Since Tuesday, October 17, hundreds of workers in France who have irregular immigration status have been on strike. The majority of people on strike are working as temporary workers for subcontractors, specifically on building sites for the upcoming 2024 Olympic games. According to many of the protesters, they are being exploited by employers as low-paid employees to construct the structures needed to ensure the successful hosting of the Olympic games.
There are growing calls for workplace rights, full citizenship status, and the repeal of a recently implemented anti-migrant law introduced by Interior Minister Gerald Darmanin. The law, scheduled to be discussed by the Senate on November 6, is being described by the strike organisers as “one in a series of laws that are progressively limiting access to residence permits.”
The movement has also aimed to raise awareness about what many refer to as a “double game.” In France, there is a concerning reliance on workers without regular immigration status by both the country and employers for various building projects and to maximise their profits. However, it is disheartening to note that these workers are not treated as “fully human beings” and are often unjustly blamed for all the problems in society, being used as convenient “scapegoats”.
Another objective of the strike is to secure their regularisation, which refers to obtaining a special work residence permit that enables them to engage in salaried work. Without proper regularisation, this situation persists. This lack of fixed contracts makes it easier to exploit workers.
According to the General Confederation of Labour (Confédération Générale du Travail), the number of workers regularised each year is relatively low, ranging between 7,000 and 10,000. However, this figure is considered small when compared to their estimate of several hundred thousand people in this workforce.
Beginning of the strike
On the first day of the strike around 500 people, mainly from West and Central Africa occupied 33 construction, cleaning, and distribution companies located in Paris and its suburb, Seine-Saint-Denis. Making it the biggest walkout led by immigrants without right of abode, since 2009.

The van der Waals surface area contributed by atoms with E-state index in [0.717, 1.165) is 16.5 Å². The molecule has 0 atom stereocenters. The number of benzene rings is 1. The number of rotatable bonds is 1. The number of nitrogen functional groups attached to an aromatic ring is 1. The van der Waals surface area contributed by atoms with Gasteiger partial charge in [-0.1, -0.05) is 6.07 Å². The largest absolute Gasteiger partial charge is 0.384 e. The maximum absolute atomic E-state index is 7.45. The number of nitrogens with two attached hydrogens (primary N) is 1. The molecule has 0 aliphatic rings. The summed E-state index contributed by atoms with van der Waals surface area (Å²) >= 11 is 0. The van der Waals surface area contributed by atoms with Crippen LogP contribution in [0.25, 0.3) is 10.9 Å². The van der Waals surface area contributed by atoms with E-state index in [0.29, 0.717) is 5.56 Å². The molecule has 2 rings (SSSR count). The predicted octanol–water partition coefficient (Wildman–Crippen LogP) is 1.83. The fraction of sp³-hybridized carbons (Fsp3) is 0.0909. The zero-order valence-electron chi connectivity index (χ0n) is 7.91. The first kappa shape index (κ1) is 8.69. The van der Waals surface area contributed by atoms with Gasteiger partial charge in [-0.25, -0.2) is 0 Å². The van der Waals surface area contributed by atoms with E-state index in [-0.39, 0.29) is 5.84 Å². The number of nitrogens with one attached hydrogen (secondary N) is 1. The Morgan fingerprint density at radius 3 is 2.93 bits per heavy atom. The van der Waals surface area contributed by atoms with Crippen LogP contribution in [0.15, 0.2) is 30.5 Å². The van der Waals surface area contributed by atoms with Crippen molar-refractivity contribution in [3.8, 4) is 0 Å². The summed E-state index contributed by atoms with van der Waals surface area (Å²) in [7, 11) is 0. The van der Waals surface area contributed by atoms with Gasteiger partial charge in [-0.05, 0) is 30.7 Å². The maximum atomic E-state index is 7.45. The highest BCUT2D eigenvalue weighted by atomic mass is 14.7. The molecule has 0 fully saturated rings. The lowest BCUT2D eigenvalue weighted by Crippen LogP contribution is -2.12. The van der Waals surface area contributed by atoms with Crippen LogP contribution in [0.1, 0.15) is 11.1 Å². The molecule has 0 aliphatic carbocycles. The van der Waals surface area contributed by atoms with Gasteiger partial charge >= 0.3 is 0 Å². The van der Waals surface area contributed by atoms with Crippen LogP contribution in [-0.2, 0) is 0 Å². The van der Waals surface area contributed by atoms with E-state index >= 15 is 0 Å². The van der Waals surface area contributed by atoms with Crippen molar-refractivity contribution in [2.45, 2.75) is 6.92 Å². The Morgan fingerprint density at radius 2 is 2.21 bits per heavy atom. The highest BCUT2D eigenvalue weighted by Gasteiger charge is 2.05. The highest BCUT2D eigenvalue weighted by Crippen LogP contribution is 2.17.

In a statement released Tuesday the organisers, Marche des Solidarités, and anti-racist groups outlined the purpose for the strike and encouraged others to join the ongoing protests, “Today, immigrants are stopping the Olympics and Greater Paris. We don’t have the right papers but we have rights, and first and foremost the rights of workers to strike and unionise. Construction workers, mostly immigrants and often ‘undocumented’, denounce all their bosses—and there are many of them!”
A section of the Confederation of Labour also echoed similar sentiments in their own statement writing, “For the vast majority of us, we work under the status of temporary worker. We refuse to continue to be overexploited. Because we are undocumented workers. we experience multiple discrimination. Our working conditions are systematically degraded, and the most precarious contracts are imposed on us.”
“We are workers in France but we are excluded from collective agreements and social rights. We are an integral part of the working class of this country. We create wealth and development like our colleagues,” They added.
All this week and into next there are scheduled sit-ins at various companies including the headquarters of a temporary employment company in Saint-Denis as well as demonstrations across Paris with the hopes of entering into negotiations.